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Bill’s Hay Festival blog

news editor8 June 2012

Professor Bill McGuire, UCL Earth Sciences

Literary festivals are always fantastic experiences; brimful of excitement, debate, discussion and the simple fun of meeting and interacting with a remarkable diversity of movers, shakers and shapers of society and culture.

The Hay Festival is unquestionably right at the top of the pile and looking down the list of a thousand or so participants, it quickly becomes apparent that it’s not so much a question of who is here but who is not.

An eclectic mix
Where else can you – as I did during my visit – chat with crime writer Ian Rankin in the afternoon, joke with Winnie the Witch children’s author – Korky Paul – over dinner, and have breakfast with 2007 Turner Prize winner Mark Wallinger?

Fun as this all was, however, I did have a job to do, and was down to speak at lunchtime about my new book: Waking the Giant: How a Changing Climate Triggers Earthquakes, Tsunamis and Volcanoes.

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What Makes Civilization? An Archaeologist’s Reflections on the Hay Festival

David Wengrow7 June 2011

I am just back from the Hay Festival, where I presented my new book What Makes Civilization: The Ancient Near East and the Future of the West (OUP, 2010) to a friendly and inquisitive audience. The book title had been suggested to me in a pub conversation by my colleague at UCL Anthropology, Danny Miller, who by coincidence was talking at the offshoot festival of music and philosophy down the road.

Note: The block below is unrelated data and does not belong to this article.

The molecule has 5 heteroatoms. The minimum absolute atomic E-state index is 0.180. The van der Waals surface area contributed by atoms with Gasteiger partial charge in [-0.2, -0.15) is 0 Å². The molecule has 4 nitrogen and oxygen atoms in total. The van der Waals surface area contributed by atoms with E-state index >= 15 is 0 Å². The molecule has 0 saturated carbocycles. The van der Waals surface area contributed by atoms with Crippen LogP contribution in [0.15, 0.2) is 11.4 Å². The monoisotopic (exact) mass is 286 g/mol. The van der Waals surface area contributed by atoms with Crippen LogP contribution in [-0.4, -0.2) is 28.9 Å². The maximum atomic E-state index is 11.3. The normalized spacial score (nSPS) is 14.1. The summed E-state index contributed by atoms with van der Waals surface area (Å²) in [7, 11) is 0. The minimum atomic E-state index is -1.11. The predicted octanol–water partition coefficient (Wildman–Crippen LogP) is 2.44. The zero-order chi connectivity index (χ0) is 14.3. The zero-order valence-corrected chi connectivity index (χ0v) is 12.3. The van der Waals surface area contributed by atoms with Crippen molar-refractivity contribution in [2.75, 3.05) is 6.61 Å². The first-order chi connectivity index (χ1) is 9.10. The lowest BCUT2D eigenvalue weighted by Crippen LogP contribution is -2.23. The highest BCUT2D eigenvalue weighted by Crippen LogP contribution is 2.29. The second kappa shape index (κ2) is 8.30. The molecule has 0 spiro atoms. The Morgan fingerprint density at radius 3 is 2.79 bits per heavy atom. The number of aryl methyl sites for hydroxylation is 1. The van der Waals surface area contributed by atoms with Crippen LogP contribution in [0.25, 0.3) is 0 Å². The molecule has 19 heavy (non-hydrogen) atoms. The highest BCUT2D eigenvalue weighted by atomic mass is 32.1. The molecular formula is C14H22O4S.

I have never spoken at anything like the Hay Festival before, but I had visited as a spectator, and remembered the buzz. So when the invitation to speak arrived I was delighted, and nervous. It is not your ordinary academic line up. On arrival I was ushered to the Green Room, where the likes of Simon Schama, Bob Geldof, Melvyn Bragg, and Rosie Boycott glide in and out. My own presentation was to take place at 8:30pm on Saturday evening, and clashed with a dramatisation of interrogation techniques at Guantanamo Bay starring Vanessa Redgrave and Ralph Fiennes (the latter, I suspect, being the prime motivation for my wife, Rinat, and her friend Kate tagging along).

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